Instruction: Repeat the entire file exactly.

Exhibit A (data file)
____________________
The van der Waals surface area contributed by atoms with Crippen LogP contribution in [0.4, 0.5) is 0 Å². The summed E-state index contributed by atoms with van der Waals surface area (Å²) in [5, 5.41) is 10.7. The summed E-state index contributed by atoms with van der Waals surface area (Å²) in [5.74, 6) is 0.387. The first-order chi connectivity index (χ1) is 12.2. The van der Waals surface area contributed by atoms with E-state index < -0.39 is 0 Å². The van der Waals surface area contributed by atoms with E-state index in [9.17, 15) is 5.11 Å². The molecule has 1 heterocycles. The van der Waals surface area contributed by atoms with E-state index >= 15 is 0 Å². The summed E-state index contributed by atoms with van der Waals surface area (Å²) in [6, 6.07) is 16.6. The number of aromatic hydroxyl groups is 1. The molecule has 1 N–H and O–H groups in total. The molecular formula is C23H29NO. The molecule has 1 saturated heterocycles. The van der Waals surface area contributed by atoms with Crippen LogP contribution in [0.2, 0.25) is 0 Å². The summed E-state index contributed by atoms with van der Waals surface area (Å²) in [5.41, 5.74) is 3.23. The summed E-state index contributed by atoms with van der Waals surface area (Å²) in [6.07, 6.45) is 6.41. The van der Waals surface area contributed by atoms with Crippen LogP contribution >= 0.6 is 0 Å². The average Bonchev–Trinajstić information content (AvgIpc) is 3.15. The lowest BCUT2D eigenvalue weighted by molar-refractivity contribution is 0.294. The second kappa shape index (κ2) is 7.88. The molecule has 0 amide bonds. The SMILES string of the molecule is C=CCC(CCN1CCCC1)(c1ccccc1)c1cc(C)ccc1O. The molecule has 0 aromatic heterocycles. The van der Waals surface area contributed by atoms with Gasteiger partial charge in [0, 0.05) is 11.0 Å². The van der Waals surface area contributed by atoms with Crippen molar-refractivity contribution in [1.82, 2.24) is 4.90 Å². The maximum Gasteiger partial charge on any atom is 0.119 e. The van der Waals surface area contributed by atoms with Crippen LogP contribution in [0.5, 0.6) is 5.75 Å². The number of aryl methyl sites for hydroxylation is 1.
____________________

The van der Waals surface area contributed by atoms with Crippen LogP contribution in [0.4, 0.5) is 0 Å². The summed E-state index contributed by atoms with van der Waals surface area (Å²) in [5, 5.41) is 10.7. The summed E-state index contributed by atoms with van der Waals surface area (Å²) in [5.74, 6) is 0.387. The first-order chi connectivity index (χ1) is 12.2. The van der Waals surface area contributed by atoms with E-state index < -0.39 is 0 Å². The van der Waals surface area contributed by atoms with E-state index in [9.17, 15) is 5.11 Å². The molecule has 1 heterocycles. The van der Waals surface area contributed by atoms with E-state index >= 15 is 0 Å². The summed E-state index contributed by atoms with van der Waals surface area (Å²) in [6, 6.07) is 16.6. The number of aromatic hydroxyl groups is 1. The molecule has 1 N–H and O–H groups in total. The molecular formula is C23H29NO. The molecule has 1 saturated heterocycles. The van der Waals surface area contributed by atoms with Crippen LogP contribution in [0.2, 0.25) is 0 Å². The summed E-state index contributed by atoms with van der Waals surface area (Å²) in [5.41, 5.74) is 3.23. The summed E-state index contributed by atoms with van der Waals surface area (Å²) in [6.07, 6.45) is 6.41. The van der Waals surface area contributed by atoms with Crippen LogP contribution >= 0.6 is 0 Å². The average Bonchev–Trinajstić information content (AvgIpc) is 3.15. The lowest BCUT2D eigenvalue weighted by molar-refractivity contribution is 0.294. The second kappa shape index (κ2) is 7.88. The molecule has 0 amide bonds. The SMILES string of the molecule is C=CCC(CCN1CCCC1)(c1ccccc1)c1cc(C)ccc1O. The molecule has 0 aromatic heterocycles. The van der Waals surface area contributed by atoms with Gasteiger partial charge in [0, 0.05) is 11.0 Å². The van der Waals surface area contributed by atoms with Crippen molar-refractivity contribution in [1.82, 2.24) is 4.90 Å². The maximum Gasteiger partial charge on any atom is 0.119 e. The van der Waals surface area contributed by atoms with Crippen LogP contribution in [0.5, 0.6) is 5.75 Å². The number of aryl methyl sites for hydroxylation is 1.